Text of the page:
Shed Hunting Irony

I may not be the world's worst shed hunter, but I could compete for the title.

Mostly, I think I have focus problems. No, I do not let distractions like college basketball, the debut of the annual SI swimsuit issue, or even ice fishing keep me from the woods. Actually, I log enough miles that I should, by all rights, have a pile of bone by season's end. Instead, I pluck about a dozen sheds a season, most of them no larger than this little guy at left, found in an apple orchard last weekend.

Here's the deal: to find lots of sheds, you have to be staring at the ground, pretty much constantly, while walking for extended periods. I get in the woods after a long winter and I'm like a bird dog pup on a warm summer day; distracted by every sight from passing clouds to butterflies. To make things worse, I spend most of my time staring up; evaluating potential stand trees and pondering ambush sites for the coming fall.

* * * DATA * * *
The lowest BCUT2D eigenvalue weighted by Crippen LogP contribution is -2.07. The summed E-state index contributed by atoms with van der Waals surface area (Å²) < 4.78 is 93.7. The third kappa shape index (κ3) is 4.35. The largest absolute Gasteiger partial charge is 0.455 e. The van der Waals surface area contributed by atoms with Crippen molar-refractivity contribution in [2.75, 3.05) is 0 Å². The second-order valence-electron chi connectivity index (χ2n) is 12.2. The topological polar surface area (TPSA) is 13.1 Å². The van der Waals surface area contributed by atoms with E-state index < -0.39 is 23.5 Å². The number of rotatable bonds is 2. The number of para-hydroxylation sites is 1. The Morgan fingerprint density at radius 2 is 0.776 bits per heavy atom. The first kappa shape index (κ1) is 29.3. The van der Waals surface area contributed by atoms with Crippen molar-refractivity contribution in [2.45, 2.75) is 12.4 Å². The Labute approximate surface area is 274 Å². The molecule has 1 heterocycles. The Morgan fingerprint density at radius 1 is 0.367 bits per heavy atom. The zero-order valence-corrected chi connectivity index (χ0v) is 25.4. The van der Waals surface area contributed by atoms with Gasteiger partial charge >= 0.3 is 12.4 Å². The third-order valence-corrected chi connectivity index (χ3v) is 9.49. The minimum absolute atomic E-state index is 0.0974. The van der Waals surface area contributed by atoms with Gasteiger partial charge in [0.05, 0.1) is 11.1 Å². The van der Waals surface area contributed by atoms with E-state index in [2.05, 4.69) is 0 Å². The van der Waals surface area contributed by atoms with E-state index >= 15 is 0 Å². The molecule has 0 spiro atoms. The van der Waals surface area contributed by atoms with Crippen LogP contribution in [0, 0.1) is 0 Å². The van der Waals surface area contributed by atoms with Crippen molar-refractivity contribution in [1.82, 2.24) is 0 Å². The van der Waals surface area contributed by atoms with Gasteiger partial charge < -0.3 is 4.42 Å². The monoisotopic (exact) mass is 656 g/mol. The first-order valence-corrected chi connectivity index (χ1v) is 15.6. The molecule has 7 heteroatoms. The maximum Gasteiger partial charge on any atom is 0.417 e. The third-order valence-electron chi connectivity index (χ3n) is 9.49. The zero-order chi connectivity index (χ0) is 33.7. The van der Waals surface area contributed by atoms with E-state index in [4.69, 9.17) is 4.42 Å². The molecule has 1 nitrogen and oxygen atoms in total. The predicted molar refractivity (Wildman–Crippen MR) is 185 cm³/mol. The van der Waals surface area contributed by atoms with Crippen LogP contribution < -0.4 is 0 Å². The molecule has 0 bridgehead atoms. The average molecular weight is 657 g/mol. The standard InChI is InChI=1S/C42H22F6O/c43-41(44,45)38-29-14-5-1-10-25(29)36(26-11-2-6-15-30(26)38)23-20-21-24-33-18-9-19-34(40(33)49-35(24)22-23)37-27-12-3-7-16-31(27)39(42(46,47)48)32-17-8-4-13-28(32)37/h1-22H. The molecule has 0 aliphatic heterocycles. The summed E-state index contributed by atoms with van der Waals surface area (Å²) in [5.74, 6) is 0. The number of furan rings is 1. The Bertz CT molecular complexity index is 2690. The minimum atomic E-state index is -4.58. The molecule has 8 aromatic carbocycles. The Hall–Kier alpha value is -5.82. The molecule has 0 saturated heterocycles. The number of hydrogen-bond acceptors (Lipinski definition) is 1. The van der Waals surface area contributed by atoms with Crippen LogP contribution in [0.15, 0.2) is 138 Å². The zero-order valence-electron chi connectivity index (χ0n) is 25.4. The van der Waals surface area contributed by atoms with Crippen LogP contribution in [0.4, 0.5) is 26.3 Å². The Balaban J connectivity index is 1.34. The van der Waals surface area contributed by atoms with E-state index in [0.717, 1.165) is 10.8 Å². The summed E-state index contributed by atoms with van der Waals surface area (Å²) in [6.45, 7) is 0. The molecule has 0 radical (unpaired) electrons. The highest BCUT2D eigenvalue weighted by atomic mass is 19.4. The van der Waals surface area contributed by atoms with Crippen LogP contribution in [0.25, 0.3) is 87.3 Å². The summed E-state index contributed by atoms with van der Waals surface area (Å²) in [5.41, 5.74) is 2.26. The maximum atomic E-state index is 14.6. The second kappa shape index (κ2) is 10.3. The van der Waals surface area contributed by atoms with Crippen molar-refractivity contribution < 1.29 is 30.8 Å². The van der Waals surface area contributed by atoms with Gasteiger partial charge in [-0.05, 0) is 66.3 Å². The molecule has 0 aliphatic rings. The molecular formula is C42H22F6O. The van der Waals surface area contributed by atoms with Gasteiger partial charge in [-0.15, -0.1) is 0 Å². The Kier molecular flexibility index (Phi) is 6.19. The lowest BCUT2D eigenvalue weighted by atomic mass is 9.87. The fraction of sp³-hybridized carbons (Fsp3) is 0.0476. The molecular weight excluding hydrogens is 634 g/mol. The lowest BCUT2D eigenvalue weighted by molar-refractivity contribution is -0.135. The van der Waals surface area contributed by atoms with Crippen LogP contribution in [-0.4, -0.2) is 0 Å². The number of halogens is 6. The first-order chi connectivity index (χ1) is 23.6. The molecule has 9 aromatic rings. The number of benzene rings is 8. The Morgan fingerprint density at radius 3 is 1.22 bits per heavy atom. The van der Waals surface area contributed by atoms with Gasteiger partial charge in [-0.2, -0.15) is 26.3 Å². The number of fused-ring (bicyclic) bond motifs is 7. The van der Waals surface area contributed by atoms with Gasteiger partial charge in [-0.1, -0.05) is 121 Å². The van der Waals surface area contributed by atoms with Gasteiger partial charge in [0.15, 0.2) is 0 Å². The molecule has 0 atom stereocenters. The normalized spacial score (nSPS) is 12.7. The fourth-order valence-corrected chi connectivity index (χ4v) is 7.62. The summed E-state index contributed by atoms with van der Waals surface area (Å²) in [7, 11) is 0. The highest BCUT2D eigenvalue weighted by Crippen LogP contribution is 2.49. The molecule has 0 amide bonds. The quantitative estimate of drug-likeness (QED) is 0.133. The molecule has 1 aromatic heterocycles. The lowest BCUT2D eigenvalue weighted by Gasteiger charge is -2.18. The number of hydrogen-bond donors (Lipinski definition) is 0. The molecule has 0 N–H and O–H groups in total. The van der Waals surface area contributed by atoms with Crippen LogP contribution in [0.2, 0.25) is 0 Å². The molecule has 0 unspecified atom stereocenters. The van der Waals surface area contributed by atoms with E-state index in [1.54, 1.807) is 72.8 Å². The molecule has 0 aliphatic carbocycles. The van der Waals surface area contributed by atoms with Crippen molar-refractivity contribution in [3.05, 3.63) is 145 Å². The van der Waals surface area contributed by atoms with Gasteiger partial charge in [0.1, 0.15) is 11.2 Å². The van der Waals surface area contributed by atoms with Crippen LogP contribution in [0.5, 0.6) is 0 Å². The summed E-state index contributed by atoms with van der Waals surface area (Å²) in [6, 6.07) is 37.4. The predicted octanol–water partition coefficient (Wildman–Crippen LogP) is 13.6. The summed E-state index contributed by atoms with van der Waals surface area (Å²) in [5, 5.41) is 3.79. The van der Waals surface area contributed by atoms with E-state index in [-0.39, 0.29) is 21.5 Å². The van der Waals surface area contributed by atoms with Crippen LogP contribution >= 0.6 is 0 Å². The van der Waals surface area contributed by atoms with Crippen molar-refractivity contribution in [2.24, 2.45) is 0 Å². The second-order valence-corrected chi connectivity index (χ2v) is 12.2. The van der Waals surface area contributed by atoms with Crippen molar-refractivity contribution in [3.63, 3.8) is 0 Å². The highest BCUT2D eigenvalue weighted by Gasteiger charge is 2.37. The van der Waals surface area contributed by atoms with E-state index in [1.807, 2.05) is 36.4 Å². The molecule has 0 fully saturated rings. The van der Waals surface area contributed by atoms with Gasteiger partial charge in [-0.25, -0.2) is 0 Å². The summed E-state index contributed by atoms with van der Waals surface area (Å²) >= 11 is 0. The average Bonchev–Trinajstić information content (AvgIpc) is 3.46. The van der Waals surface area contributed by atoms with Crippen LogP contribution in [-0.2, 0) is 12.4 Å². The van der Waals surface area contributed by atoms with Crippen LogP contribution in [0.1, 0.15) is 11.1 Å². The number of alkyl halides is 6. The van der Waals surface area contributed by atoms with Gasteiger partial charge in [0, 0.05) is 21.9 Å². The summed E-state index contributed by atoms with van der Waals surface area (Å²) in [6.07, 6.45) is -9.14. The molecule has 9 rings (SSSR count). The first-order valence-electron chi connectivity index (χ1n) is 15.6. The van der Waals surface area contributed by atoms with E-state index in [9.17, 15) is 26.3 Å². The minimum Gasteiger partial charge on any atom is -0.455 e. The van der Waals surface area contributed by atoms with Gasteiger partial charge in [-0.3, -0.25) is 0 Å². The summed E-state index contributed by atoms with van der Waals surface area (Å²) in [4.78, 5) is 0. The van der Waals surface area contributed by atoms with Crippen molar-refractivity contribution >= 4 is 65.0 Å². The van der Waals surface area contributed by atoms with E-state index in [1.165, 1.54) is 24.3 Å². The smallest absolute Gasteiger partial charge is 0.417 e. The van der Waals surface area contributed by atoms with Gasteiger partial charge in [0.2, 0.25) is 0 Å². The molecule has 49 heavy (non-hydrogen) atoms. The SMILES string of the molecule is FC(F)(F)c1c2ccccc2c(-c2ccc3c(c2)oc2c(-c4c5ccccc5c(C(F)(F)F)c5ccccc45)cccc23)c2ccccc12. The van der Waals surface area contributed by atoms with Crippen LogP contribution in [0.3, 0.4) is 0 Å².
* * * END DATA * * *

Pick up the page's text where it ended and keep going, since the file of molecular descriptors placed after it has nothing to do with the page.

So here's where the irony comes in.

With my haphazard, non-focused approach, the few sheds I find each year should be gaggers, ones I could trip over while my eyes are pointed skyward. I'm talking about antlers like this one found by a Wisconsin shed hunter this month. Sigh. There is more bone in this one antler than I'll likely find this entire season. When I see a pic like this, I vow to re-dedicate myself to more systematic, dedicated shed hunting. I'll let you know if I'm able to improve.

So what's the shed report in your neck of the woods? Any tips for readers on where/how/when to find the most (and best) sheds?